By Lisa Lambert
WASHINGTON (Reuters) - When the mayor of Baltimore, Maryland, talks about the federal spending cuts set to begin on Friday, she does not mention appropriations committees, line items or revenue rates.
Mayor Stephanie Rawlings-Blake first talks about crime.
"Number one is the public safety impact," she said. "We have made Baltimore a safer city, but we're not where we need to be and this isn't the time to pull the rug out from under us."
In the public imagination, Baltimore is closely linked to the HBO crime drama, "The Wire," which portrayed it as a post-industrial, drug-infested wasteland. The city's police department seized 1,830 illegal guns in 2012 and there were 217 homicides in the city.
Still, that is nearly half Detroit's 411 homicides last year, and Baltimore's violent crime has been dropping since 2000. Rawlings-Blake attributes part of the decline to federal funds for justice and safety, which are now subject to sequestration.
Mayors across the country say the $85 billion across-the-board spending cuts, known as sequestration, for the fiscal year ending September 30 pose a threat large and vague that will reach into various areas of their cities' daily operations.
They know they will receive fewer grants, and funding for joint programs they operate with the U.S. government will drop, but they do not have details on all the cuts. Mayors, along with governors, have been visiting Capitol Hill this week to push for an alternative to sequestration to bring down the federal debt.
Local governments will likely receive $28.3 billion in grants from the federal government under sequestration this federal fiscal year, compared with $29.8 billion last fiscal year, according to the Federal Funds Information for States.
Then there are the indirect economic effects cities cannot quantify from federal furloughs, less spending, slow growth and fewer dollars to help those with low incomes. Those could all boost demand for aid, causing cities to spend more, while also driving down tax revenues. Many places have only recently begun recovering from the 2007-09 recession and they are wary of jeopardizing their improvements.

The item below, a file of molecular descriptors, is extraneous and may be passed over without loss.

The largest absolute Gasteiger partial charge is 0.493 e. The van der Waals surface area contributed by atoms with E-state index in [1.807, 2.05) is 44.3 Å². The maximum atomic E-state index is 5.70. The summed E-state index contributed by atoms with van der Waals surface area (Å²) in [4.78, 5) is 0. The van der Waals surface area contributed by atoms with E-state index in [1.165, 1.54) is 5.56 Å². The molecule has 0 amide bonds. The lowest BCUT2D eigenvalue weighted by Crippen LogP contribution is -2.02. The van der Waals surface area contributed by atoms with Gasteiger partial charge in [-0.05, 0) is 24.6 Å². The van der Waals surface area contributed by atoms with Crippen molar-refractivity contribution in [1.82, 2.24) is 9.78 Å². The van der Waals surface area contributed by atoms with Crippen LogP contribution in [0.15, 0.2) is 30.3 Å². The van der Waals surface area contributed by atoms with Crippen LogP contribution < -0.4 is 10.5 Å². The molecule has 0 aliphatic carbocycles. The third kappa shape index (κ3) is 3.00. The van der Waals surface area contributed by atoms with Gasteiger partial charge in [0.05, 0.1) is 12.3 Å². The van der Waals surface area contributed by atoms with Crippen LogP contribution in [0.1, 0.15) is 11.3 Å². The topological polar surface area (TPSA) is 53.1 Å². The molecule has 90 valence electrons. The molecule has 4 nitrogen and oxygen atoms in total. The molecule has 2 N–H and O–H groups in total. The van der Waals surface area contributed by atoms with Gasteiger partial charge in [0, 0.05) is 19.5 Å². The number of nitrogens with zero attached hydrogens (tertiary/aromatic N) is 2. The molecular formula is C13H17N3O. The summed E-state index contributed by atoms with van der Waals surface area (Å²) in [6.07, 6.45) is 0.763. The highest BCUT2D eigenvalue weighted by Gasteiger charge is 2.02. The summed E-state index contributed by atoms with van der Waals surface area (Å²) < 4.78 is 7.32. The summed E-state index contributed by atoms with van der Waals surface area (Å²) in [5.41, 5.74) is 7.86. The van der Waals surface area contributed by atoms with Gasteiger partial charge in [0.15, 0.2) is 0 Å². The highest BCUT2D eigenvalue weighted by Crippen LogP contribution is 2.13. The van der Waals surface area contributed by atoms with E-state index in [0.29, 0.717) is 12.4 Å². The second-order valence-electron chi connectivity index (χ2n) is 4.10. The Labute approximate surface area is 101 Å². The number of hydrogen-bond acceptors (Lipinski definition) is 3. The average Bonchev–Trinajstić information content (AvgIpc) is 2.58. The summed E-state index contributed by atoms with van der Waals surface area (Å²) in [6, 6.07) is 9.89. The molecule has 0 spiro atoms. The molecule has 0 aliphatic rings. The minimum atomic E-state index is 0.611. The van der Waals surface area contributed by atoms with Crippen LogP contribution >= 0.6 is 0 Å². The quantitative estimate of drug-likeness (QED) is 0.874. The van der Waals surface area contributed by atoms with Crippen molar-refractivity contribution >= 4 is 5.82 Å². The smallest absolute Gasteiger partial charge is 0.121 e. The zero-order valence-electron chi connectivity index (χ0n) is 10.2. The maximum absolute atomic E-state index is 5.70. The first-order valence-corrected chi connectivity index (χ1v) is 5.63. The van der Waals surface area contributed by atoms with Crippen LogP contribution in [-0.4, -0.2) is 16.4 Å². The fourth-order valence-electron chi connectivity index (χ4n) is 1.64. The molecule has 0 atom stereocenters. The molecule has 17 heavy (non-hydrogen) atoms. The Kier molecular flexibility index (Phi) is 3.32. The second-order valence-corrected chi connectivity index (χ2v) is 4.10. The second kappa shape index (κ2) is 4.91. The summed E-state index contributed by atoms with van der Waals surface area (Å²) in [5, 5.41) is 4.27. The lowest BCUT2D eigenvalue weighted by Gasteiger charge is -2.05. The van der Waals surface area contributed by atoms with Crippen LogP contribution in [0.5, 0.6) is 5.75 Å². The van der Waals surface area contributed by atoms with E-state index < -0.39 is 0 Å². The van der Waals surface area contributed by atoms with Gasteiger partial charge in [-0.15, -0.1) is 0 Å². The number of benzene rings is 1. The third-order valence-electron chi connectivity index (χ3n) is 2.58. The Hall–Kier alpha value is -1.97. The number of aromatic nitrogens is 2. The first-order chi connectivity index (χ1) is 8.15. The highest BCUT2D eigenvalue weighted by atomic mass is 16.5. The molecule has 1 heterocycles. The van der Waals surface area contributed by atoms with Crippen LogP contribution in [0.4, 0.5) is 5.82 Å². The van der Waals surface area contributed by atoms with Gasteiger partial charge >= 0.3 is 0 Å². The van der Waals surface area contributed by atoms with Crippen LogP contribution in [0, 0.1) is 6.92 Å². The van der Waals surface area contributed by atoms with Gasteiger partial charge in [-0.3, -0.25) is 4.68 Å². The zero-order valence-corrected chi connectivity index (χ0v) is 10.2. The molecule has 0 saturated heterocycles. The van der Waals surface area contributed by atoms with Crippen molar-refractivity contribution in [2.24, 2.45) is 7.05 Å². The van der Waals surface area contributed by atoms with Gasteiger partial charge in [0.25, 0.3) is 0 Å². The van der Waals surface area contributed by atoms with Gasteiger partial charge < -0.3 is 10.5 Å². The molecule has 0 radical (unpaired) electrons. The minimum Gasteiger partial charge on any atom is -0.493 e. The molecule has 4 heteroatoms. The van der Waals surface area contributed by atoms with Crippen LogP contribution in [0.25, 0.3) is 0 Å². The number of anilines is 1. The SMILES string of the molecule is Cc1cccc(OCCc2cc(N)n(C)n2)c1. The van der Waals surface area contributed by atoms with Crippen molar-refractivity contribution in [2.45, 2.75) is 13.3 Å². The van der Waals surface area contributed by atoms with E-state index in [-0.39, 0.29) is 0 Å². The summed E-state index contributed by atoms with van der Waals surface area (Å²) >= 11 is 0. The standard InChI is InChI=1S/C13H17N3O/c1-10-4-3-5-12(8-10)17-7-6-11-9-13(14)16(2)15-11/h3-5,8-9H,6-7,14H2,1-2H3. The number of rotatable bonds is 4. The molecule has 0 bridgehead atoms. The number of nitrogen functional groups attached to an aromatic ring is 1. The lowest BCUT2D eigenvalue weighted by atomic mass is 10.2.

Most cities receive only 5 percent of their revenues from the U.S. government. Federal money also filters through state governments, but many states slashed local funding during the recession. Meanwhile, property taxes, most cities' chief revenue source, are still low from the housing downturn.
"We're already flipping over the sofa cushions trying to find money," said Rawlings-Blake, noting Baltimore had to close $300 million in budget gaps over the last three years.
Mayors and civic officials say sequestration will not force cities to shut down immediately next week. Instead, said Columbus, Ohio, Mayor Michael Coleman, problems will arise over time, like water coming to a boil.
Some do not consider those problems major. Oklahoma City Mayor Mick Cornett says his city may have less spending flexibility due to reductions in community development grants and could face some private sector layoffs, but "we'll survive."
Sequestration will at most only slow the city's "boom-time economy," but not stop it, Cornett said.
Standard & Poor's Ratings Service said on Thursday municipalities "have exhibited their willingness to impose cutbacks in response to a weaker revenue environment since the beginning of the recession, and we expect them to be prepared for the possibility of sequestration." Sequestration would have minor credit consequences for local governments, it added.
Nuveen Asset Management looked at how reducing all federal money sent to local governments, including that trickling through states, by 10 percent would affect the 20 largest cities. It found the impact on revenues would likely be small.
"Given the resiliency of communities and their ability to adjust their budgets... we fully expect they'll be able to manage a cut like that, really, without showing much strain," Shawn O'Leary, research analyst at Nuveen, told Reuters Insider.
Philadelphia would take the biggest hit, losing about 4.1 percent of revenues, followed by Phoenix, at 3.8 percent. On the other end, San Diego and Jacksonville, Florida, would see only 0.4 percent less.
Still, for some, a 4 percent drop would be tough.
"Our revenues are already tight. I mean, we are coming out of the recession. All of us, not just Philadelphia, all American cities are in a precarious financial situation," said Philadelphia Mayor Michael Nutter. "I can't replace the revenues."
Houston, Texas, has not put dollar amounts to its losses, but it expects fewer grants for public safety, transportation and parks, said Controller Ronald Green, adding that the cuts will put the onus on the city to pay for services.
"The federal government can pass it to the state, the state can pass it to the city. But with us, it stops with us," he said. "Trash has to get picked up. Police have to answer calls."
(Reporting by Lisa Lambert; Editing by Tiziana Barghini and Dan Grebler)
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